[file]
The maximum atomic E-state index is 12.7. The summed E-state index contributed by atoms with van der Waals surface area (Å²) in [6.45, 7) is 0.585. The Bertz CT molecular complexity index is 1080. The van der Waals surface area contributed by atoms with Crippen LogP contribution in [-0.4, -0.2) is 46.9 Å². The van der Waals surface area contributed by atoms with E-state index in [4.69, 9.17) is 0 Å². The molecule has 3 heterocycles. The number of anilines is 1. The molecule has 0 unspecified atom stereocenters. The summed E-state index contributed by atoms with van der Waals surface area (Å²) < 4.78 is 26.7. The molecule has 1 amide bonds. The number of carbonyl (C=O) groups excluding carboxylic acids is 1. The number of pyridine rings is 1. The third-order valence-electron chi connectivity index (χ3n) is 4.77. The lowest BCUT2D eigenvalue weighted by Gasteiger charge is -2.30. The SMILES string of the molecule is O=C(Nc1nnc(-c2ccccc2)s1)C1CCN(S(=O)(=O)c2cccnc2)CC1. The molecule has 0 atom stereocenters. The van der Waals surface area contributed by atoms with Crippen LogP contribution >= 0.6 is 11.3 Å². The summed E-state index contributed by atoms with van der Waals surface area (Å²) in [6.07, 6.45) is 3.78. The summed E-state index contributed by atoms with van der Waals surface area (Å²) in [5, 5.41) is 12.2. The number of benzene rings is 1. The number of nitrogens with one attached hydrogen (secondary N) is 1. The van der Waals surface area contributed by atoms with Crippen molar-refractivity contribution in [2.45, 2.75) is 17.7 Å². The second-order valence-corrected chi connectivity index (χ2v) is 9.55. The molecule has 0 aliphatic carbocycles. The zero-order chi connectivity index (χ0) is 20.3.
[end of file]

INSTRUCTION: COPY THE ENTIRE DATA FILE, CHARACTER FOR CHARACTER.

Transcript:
The maximum atomic E-state index is 12.7. The summed E-state index contributed by atoms with van der Waals surface area (Å²) in [6.45, 7) is 0.585. The Bertz CT molecular complexity index is 1080. The van der Waals surface area contributed by atoms with Crippen LogP contribution in [-0.4, -0.2) is 46.9 Å². The van der Waals surface area contributed by atoms with E-state index in [4.69, 9.17) is 0 Å². The molecule has 3 heterocycles. The number of anilines is 1. The molecule has 0 unspecified atom stereocenters. The summed E-state index contributed by atoms with van der Waals surface area (Å²) < 4.78 is 26.7. The molecule has 1 amide bonds. The number of carbonyl (C=O) groups excluding carboxylic acids is 1. The number of pyridine rings is 1. The third-order valence-electron chi connectivity index (χ3n) is 4.77. The lowest BCUT2D eigenvalue weighted by Gasteiger charge is -2.30. The SMILES string of the molecule is O=C(Nc1nnc(-c2ccccc2)s1)C1CCN(S(=O)(=O)c2cccnc2)CC1. The molecule has 0 atom stereocenters. The van der Waals surface area contributed by atoms with Crippen LogP contribution >= 0.6 is 11.3 Å². The summed E-state index contributed by atoms with van der Waals surface area (Å²) in [6.07, 6.45) is 3.78. The summed E-state index contributed by atoms with van der Waals surface area (Å²) in [5, 5.41) is 12.2. The number of benzene rings is 1. The number of nitrogens with one attached hydrogen (secondary N) is 1. The van der Waals surface area contributed by atoms with Crippen molar-refractivity contribution in [2.45, 2.75) is 17.7 Å². The second-order valence-corrected chi connectivity index (χ2v) is 9.55. The molecule has 0 aliphatic carbocycles. The zero-order chi connectivity index (χ0) is 20.3.